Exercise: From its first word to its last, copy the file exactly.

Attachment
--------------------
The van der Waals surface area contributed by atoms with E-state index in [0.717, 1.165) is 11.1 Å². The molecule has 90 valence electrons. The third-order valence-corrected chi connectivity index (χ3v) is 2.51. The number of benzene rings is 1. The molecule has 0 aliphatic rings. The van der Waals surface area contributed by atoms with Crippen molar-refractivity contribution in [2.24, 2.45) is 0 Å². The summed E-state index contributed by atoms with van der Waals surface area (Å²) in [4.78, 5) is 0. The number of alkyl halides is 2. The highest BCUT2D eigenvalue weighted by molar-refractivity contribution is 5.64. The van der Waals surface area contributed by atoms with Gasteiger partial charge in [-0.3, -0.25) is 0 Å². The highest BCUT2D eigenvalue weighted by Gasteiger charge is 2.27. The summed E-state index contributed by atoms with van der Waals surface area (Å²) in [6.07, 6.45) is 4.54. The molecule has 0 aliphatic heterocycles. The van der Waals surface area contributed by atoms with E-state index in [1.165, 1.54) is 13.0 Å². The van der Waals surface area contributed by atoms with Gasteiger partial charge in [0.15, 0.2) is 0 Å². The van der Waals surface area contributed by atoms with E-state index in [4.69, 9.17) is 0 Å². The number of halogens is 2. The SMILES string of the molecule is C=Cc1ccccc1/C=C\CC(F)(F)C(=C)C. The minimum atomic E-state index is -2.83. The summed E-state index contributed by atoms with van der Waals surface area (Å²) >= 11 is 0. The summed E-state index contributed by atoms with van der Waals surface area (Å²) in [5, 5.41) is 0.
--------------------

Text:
The van der Waals surface area contributed by atoms with E-state index in [0.717, 1.165) is 11.1 Å². The molecule has 90 valence electrons. The third-order valence-corrected chi connectivity index (χ3v) is 2.51. The number of benzene rings is 1. The molecule has 0 aliphatic rings. The van der Waals surface area contributed by atoms with Crippen molar-refractivity contribution in [2.24, 2.45) is 0 Å². The summed E-state index contributed by atoms with van der Waals surface area (Å²) in [4.78, 5) is 0. The number of alkyl halides is 2. The highest BCUT2D eigenvalue weighted by molar-refractivity contribution is 5.64. The van der Waals surface area contributed by atoms with Gasteiger partial charge in [-0.3, -0.25) is 0 Å². The highest BCUT2D eigenvalue weighted by Gasteiger charge is 2.27. The summed E-state index contributed by atoms with van der Waals surface area (Å²) in [6.07, 6.45) is 4.54. The molecule has 0 aliphatic heterocycles. The van der Waals surface area contributed by atoms with E-state index in [1.165, 1.54) is 13.0 Å². The van der Waals surface area contributed by atoms with Gasteiger partial charge in [0.15, 0.2) is 0 Å². The van der Waals surface area contributed by atoms with E-state index in [4.69, 9.17) is 0 Å². The number of halogens is 2. The SMILES string of the molecule is C=Cc1ccccc1/C=C\CC(F)(F)C(=C)C. The minimum atomic E-state index is -2.83. The summed E-state index contributed by atoms with van der Waals surface area (Å²) >= 11 is 0. The summed E-state index contributed by atoms with van der Waals surface area (Å²) in [5, 5.41) is 0.